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McKinsey: AI Will Have the Most Impact in Marketing

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A recent McKinsey study found that AI will have the most impact in marketing and sales, supply chain management, and manufacturing.

This conclusion was drawn by mapping traditional analytics and newer artificial intelligence techniques, and the problems they can solve to more than 400 specific use cases in companies and organizations across 19 industries.

This is exciting news for marketers and business professionals alike. Below, we’ve highlighted the key industries and use cases AI can heavily influence, as well as McKinsey’s recommendations for getting started. You can find the full report here.

Realizing AI’s Full Potential

As stated above, artificial intelligence has the power to tremendously impact several fields, including marketing and sales. However, in order for that potential to be reached, McKinsey shares that companies will be required to implement AI in areas where they can effectively create the most value.

The implementation of AI in the travel industry, for example, can more than double what is achievable through traditional analytic methods, amounting to between seven and 12 percent of total revenue for the industry. A specific example McKinsey references is how Hawaii’s state tourism authority, in conjunction with a major online travel company, uses facial recognition software to monitor travelers’ expressions through their computer webcams to deliver personalized deals.

Not sure what that means for your business? McKinsey recommends following the money. If you’re in an industry where marketing and sales are the main driver of value, such as consumer packaged goods, banking, retail, telecommunications, high tech, travel, insurance, and media and entertainment, AI can help.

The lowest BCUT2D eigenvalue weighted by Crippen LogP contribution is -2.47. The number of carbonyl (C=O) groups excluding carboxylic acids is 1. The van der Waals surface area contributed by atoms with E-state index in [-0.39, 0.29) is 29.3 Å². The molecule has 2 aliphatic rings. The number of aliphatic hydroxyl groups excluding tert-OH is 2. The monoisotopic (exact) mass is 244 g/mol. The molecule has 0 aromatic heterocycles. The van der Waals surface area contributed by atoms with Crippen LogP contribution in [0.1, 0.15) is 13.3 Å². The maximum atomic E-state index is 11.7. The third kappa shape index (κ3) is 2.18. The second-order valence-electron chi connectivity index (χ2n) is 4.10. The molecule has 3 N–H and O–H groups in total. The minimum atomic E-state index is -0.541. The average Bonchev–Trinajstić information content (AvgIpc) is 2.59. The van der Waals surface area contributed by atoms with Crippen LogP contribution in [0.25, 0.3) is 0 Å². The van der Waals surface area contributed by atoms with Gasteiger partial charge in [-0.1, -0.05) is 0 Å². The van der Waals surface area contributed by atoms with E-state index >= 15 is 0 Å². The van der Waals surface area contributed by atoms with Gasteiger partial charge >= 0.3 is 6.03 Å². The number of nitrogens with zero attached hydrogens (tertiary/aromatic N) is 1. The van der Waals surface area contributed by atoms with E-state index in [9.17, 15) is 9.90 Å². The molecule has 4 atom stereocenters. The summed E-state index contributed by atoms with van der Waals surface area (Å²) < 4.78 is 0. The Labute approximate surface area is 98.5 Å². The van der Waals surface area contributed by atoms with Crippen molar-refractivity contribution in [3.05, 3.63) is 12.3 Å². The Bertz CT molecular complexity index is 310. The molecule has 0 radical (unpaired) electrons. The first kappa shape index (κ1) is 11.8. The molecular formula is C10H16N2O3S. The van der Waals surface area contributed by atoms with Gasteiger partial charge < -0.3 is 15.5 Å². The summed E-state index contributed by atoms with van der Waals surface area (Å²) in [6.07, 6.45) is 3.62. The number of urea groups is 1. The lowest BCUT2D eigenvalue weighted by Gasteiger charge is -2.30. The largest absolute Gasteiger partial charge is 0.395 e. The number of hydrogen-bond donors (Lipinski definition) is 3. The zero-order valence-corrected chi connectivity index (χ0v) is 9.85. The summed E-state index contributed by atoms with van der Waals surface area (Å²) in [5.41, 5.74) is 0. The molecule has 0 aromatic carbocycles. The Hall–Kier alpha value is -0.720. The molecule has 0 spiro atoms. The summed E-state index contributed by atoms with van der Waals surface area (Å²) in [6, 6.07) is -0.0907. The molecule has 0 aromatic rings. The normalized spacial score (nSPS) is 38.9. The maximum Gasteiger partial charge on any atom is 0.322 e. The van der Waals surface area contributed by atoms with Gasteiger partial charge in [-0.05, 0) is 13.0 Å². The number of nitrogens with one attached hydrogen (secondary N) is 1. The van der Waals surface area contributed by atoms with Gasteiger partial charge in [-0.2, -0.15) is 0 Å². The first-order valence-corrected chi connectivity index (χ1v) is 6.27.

Personalization Opportunities

Two of the marketing and sales areas McKinsey identifies where AI tools can be used to immediately improve performance are customer service and personalized marketing.

Personalization can be a company’s competitive advantage by using customer demographics, past transaction data, and social media monitoring to offer “next product to buy” recommendations. For example, Amazon uses AI to send daily emails with product recommendations and Netflix uses AI to curate your viewing homepage with tv shows and movies you’re likely to be interested in. In both cases, these companies have seen a substantial increase in their rate of sales conversion thanks to AI.

For customer service, call center management can also be streamlined using artificial intelligence. For example, a combination of chatbots and speech recognition can be used to identify if customers are frustrated talking to a machine and forward them to a human customer service assistant, instead. Together they can offer more efficient processing and a more seamless customer experience.

Affected Industries

In terms of specific industries, McKinsey found that consumer industries such as retail and technology will see more potential from AI than others. Because artificial intelligence requires a vast amount of clean and organized data, the frequent digital interactions between brands and customers in these industries generate larger datasets for AI to pull from.

Ecommerce, specifically, will see huge impacts from the utilization of AI because of the ease of which they collect customer data. Metrics like click data and time spent on page are immensely useful in personalizing products, prices, and promotions for individual customers.

Getting Started With AI

For companies looking to adopt artificial intelligence, McKinsey offers some next steps.

First, as you begin your search for AI technology, you will be bombarded by businesses offering “AI solutions.” Before testing these out, McKinsey recommends taking a step back and approaching your search more holistically.

Create a prioritized portfolio, instead, that looks to answer which use cases within your organization have the potential to drive the most value. Consider which of these can actually be deployed at scale across the enterprise.

McKinsey also suggests looking closely at the “first mile” and “last mile.” What has to be done to acquire and organize data and efforts, as well as how will the AI output be integrated into the people and processes of the organization (workflows, sales managers, procurement officers)?

Photo by Matt Barrett on Unsplash.

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